Moving away does not resolve past problems
By ADRIAN HERNANDEZ
Emigrating for a fresh start has been present throughout history, but for most people, moving away can do more harm than good.
Moving away is one of the hardest things to do for some people, especially for children and teenagers. However, people overlook the consequences of moving away because of the misconception that change is good and a fresh start will erase their past traumas.
The idea of finding new relationships and living in a new environment can be comforting for some seeking to put an unpleasant past behind them. Yet the unforeseen truth is that children and teenagers can have their lives uprooted when they move to a different city or county.
In fact, according to an article on Livestrong.com, titled “What Are the Effects on Teenagers When They Move to a Different City,” teenagers who move to a different city will most likely experience insecurity and anxiety from the pressure or difficulty of finding new friends in a foreign environment. For example, teenagers may have difficulty finding good friends because the difficulty to adjust in an uncertain and potentially discriminatory environment. As a matter of fact, an American study called the Secondary Education Transition Study (SETS) showed military children had difficulty to adjust to their new school. This itself could cause the teen to fall into depression if they are unable to find close relationships altogether.
While moving away can certainly be harmful to teenagers, that is not to say that children are not as affected as teenagers. While children tend to be more adaptable to new environments than teenagers, they may still feel dismayed, especially if a child moves often or moves due to a major event in their life. Such dramatic changes in their lives could result in lasting consequences that could develop as they get older. A study by the American Journal of Preventive Medicine displays that children who move at an early age have an increased chance of doing self-damaging acts, such as attempts at suicide and substance abuse. In this study from Denmark, data shows when a child moved once, he or she is twice as likely to perform dangerous acts as an adult–and moving more than once, tripled the rate among children.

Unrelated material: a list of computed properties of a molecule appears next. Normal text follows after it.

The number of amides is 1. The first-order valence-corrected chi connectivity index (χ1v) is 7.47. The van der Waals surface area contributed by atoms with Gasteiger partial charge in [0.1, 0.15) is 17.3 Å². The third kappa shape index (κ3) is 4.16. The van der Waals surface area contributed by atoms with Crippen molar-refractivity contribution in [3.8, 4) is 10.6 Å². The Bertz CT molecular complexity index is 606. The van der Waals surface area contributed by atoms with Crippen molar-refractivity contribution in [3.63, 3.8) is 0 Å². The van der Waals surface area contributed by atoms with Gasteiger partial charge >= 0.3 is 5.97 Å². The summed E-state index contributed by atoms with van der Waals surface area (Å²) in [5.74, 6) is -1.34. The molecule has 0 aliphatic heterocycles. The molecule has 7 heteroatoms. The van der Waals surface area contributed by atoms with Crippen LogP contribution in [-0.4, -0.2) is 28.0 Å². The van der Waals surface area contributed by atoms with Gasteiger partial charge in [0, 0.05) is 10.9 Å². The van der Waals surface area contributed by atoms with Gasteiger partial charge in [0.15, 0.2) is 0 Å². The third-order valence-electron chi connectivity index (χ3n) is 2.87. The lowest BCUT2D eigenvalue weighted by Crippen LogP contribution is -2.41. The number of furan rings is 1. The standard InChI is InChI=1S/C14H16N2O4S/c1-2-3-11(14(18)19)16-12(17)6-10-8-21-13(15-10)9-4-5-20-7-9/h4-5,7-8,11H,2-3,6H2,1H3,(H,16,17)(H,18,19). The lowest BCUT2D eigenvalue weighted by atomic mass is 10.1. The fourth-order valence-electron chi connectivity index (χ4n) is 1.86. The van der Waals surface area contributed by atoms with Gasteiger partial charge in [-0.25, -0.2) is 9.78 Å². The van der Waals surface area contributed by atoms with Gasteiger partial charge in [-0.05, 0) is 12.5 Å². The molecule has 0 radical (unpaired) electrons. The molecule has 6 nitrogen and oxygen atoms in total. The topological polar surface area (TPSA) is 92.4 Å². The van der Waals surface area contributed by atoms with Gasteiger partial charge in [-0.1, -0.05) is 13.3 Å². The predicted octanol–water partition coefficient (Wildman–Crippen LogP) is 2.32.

Nevertheless, moving away is extremely presentable to families trying to escape from past experiences, such as divorce or natural disasters. At times, families feel compelled to move in hopes of a safer or happier future. However, the move may simply worsen the trauma for their children. When peoMoving away does not resolve past problemsple move, they lose their daily routine, comfortable surroundings and longtime friends. This ultimately intensifies their depressed state, suggesting that moving away may not be the easy solution to our problems.
Moving away will not repair or create closure from past events, so think before making a decision. People may make quick decisions in life, and moving away should not be one of them. Many people choose to move away the moment something goes wrong. Instead, people should weigh out their options. Do the benefits of moving outweigh its negatives?
Overall, people need to stop believing that moving away will instantaneously fix all of their problems. People should only move if there is no other option and if it is for the better; just be ready for the hardships ahead.